The next person that helped me was President Mohler. Down in the dumps, I sent a sad tweet in a weak moment. It follows:

Privilege? President Albert Mohler, privileged to welcome me? The seminary reject? What is this? I didn’t even expect him to respond. I regretted even sending the tweet in the midst of my pity part. Dr. Mohler was gracious, however, and encouraged me at a terrible time in my life. Not only that, after I got in he sent me this message:
A follow up tweet! From one of my heroes, at that! Why would he even take the time? I didn’t know. If nothing else, it made me happy to visit SBTS. If the people are this friendly, they are worth being around! 

Soon after, an Admissions Counselor at Southern Seminary by the name of Kody Gibson contacted me. Kody was friendly, helpful, and- providence!- had also considered going to the same school as I had and had a similar experience. He also pointed me to trust in Christ. Kody was there for me in every way possible, from being willing to just listen to me rant about how unhappy I was (How many admissions counselors at colleges/graduate schools will do that?) to praying for me. After the entire visit was set up, I got a confirmation email from Kody with my visit form attached.
You can’t see this picture to the right. If you can see the bottom line there, it reads as follows: “Kody filled this out. VIP student.”

I read it and started to tear up again. Before this all started, I didn’t know I was going to become a crier again. It had been a while since I had cried that much. Now, obviously, reading a form where you get called a VIP is a huge opportunity for sinful temptation to creep in. I could have become full of myself. I could have felt awesome about myself. Instead, it was simply a blessing from God. Sweet relief! They want me! At the end of the day, throughout the whole fiasco wherein I had been rejected, what hurt the worst was the feeling of rejection. I had been rejected and the only consolation for it was acceptance. Garrett pointed me to this first in the Gospel. Kody helped me feel it again academically. I was going to go to Seminary. I was not completely unwanted. I was not a total failure. How easy do we sinners turn from Christ! How gracious is He to turn us back and to put people in our lives for just that purpose!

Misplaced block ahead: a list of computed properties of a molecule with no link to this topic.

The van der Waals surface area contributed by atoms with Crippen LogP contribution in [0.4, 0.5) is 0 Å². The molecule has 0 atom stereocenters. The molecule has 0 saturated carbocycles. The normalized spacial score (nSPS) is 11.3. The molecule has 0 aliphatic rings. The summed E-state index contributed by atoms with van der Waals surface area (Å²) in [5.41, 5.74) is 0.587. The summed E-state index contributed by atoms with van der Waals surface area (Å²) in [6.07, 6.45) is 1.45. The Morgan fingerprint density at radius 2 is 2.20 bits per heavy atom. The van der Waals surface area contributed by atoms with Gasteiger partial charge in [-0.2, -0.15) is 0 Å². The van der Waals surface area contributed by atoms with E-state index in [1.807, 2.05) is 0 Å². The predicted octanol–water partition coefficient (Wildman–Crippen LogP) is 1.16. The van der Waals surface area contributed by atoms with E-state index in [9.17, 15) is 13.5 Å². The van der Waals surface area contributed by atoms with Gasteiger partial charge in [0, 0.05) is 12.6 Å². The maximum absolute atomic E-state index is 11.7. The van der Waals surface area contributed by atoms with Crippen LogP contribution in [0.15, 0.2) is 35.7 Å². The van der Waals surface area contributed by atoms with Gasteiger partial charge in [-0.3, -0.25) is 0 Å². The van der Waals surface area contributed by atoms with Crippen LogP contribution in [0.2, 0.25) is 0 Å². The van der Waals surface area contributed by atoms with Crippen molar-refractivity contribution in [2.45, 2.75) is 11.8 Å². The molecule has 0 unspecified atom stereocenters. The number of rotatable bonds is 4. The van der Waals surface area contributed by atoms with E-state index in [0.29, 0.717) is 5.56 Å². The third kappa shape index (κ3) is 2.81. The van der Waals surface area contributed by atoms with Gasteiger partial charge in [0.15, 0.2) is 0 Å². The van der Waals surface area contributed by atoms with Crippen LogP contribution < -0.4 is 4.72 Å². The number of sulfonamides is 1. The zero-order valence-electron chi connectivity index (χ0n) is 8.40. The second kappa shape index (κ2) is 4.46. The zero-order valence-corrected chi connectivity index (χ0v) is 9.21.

Little did I know what this visit would be. When Kody found out on the phone what Bill had set up, he was shocked. “This is not normal,” he told me. I had no idea.

I graduated from Auburn University on May 7, 2012. The next day, I got in the car with my dad and Bill Sanford, and we headed to Louisville. My dad and Bill are in the same profession (Bill owns a construction company and my dad owns a tile company). As you know, the construction industry is not doing too hot right now. My dad and Bill hit it off and were able to be encouraged together from the start. I think they both needed that. If nothing else, that made the trip worth it.  I knew then that this was going to be a good weekend. I had no idea how good.